Times are changing. Increasingly, health professionals are accountable for the way they use the resources, the services they avail to people and more generally, the results they deliver. In the wake of the Arab Spring and the progress of democracy throughout the African continent, the push of citizen's voice is amplifying this trend.
In response, the African Development Bank increasingly engages with African governments towards enhanced voice and accountability. It is currently preparing a second budget support operation for Tunisia, which among other things supports the establishment of mechanisms for citizens' participation and better access to information.
A variety of tools are available to give a say to people in the design, management and monitoring of the services they receive and Africa's experience is promising. One such tool is the citizen report cards, which is increasingly used in Africa and shows promising results. In Uganda, utilization of citizen report cards is associated with a reduction of waiting time at health facilities and a reduction of over 25% of staff absenteeism. Similarly, treatment practices have improved in the areas where citizen report cards have been introduced (e.g., blood pressure equipment being more systematically used by health personnel). People are also better informed about health services. As a result, they are more inclined to use services, as evidenced by an increase of 20% of the number of those who use outpatient, antenatal and family planning services.
The African Development Bank works towards allying partners behind the accountability agenda. On July 4-5, 2012, the African Development Bank in collaboration with Harmonization for Health in Africa (HHA) partners organized a high level dialogue between Ministers of Finance and Health on "Value for Money, Sustainability and Accountability". The conference gathered Ministers of Finance and Health and/or their representatives from 54 African countries, African parliamentarians as well as over 400 participants from the public and private sectors, academia, civil society and media globally. His Excellency Hamadi Jebali, Prime Minister of Tunisia, Dr. Donald Kaberuka, President of the African Development Bank, and Dr. Margaret Chan, Executive Director of the World Health Organisation delivered the opening remarks.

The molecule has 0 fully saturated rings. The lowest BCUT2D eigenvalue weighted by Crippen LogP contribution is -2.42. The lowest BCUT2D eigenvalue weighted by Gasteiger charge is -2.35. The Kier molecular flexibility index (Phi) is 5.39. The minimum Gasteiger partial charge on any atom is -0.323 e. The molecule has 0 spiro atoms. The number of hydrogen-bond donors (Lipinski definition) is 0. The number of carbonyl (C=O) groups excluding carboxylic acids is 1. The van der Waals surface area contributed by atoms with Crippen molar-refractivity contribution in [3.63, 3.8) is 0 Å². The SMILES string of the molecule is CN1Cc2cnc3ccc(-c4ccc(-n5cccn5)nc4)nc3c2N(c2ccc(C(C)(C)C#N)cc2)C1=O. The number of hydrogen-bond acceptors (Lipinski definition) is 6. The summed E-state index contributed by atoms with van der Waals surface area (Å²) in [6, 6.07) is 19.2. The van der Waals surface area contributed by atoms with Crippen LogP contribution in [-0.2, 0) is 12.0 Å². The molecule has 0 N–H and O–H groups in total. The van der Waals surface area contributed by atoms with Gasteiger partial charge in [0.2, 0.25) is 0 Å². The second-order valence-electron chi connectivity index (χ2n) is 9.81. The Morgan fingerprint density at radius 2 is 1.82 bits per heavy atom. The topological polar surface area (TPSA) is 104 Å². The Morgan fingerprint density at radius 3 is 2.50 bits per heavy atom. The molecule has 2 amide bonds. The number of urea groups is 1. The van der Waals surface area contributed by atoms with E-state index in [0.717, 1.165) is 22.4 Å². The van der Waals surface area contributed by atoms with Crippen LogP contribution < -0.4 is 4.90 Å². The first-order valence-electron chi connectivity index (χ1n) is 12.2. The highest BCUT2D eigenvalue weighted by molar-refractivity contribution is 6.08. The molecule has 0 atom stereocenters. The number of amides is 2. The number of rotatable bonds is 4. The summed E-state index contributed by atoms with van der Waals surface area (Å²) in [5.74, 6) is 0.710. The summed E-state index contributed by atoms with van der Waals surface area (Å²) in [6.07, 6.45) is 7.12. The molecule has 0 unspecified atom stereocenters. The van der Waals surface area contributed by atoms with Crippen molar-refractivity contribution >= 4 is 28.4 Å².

Distinguished guests such as Dr. Michel Sidibe, Executive Director of UNAIDS, Dr. Babatunde Osotimehim, Executive Director for UNFPA, Mr. Gabriel Jaramillo, General Manager of the Global Fund to Fight AIDS, Tuberculosis and Malaria and Mr. Seth Berkeley, CEO of the Global Alliance for Vaccines and Immunizations (GAVI) delivered keynote speeches High-profile speakers like Julio Frenk, Dean of the School of Public Health, Harvard University and Hans Rosling, Chairman of Gapminder Foundation also delivered keynote speeches during the conference.
This conference emphasized the urgent need for greater domestic accountability, reduced dependence on foreign aid and value for money in the delivery of health services in Africa. It gathered the expertise from all over Africa as well as globally featuring speakers from India, China, Brazil, Vietnam and Kyrgyzstan.
This high level dialogue culminated in a Tunis Declaration endorsing, among other things, the right for every African citizen to have a say in the equitable delivery of health services.